Beijing: China's Three Gorges dam begins water storage
China began filling the reservoir behind its gargantuan Three Gorges Dam today, a major step toward completion of the world's largest hydroelectric project.
The Three Gorges dam project has been controversial ever since it was proposed in the early 20th century, partly because of the mass relocation of villages and more than 1 million residents.
Construction of the dam began in 1993, despite objections of environmentalists who contend the project will worsen pollution and fail to control chronic flooding along the Yangtze. The project is to be completed in 2009.
The national legislature approved the dam in 1992. Critics also have argued that the dam could be vulnerable to earthquakes and have objected to the inundation of millions of ancient artifacts.
Beijing: Nepal hands over Tibetan refugees to Chinese officials
Police in Nepal handed over 12 to 18 Tibetan refugees to Chinese authorities on Saturday in what activists said was a break with Nepal's past tolerance of Tibetans trying to leave their Himalayan territory.
The group included women and children as young as 6, according to activists and an American Tibet scholar who followed the police motorcade from the Nepalese capital of Katmandu to the Chinese border.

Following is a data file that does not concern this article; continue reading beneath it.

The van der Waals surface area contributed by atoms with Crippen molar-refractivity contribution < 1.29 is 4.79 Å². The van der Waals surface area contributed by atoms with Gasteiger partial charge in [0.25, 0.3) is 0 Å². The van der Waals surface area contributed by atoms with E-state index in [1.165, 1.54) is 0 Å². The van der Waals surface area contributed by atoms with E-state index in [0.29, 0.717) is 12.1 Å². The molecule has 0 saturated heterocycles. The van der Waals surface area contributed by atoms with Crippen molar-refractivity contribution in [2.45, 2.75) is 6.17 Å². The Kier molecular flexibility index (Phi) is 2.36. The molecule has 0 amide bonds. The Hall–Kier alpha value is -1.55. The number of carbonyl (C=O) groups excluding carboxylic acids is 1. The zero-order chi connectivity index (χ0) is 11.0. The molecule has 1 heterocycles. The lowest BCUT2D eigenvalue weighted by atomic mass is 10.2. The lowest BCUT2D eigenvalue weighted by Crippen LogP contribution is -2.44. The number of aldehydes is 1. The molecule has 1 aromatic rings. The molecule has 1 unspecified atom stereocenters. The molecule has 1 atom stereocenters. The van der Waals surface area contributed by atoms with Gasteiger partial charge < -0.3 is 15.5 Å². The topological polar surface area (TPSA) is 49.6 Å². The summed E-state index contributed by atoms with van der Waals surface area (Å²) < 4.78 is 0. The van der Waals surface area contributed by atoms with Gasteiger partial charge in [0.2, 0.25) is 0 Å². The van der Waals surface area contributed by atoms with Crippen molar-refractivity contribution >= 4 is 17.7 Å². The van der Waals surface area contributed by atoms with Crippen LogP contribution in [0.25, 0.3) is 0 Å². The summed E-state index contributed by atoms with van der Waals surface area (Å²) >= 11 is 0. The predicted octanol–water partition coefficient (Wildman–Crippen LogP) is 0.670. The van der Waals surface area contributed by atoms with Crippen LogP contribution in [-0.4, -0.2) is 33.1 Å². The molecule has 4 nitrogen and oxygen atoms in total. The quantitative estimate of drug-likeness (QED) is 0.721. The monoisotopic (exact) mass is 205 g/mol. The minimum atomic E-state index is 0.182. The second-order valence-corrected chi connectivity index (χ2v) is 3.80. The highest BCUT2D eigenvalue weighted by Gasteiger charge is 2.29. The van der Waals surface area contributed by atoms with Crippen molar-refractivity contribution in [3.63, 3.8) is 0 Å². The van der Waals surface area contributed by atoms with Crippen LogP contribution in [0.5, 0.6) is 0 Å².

"It was a very tense, very depressing situation," Robert Barnett, a professor at Columbia University in New York, said by telephone from Katmandu. "It suggests a major change, in that Nepal will be willing to do China's bidding in this area now."
Activists voiced concern for the refugees' safety. Tibetans who leave the Himalayan territory without permission can face prison or torture if returned, they say.
The U.N. refugee agency called the deportation "a blatant violation of Nepal's obligations under international law."
The State Department called on Nepal to return to its previous practice of allowing Tibetans to seek protection in Nepal. "We are outraged by this development," State Department spokesman Lou Fintor said.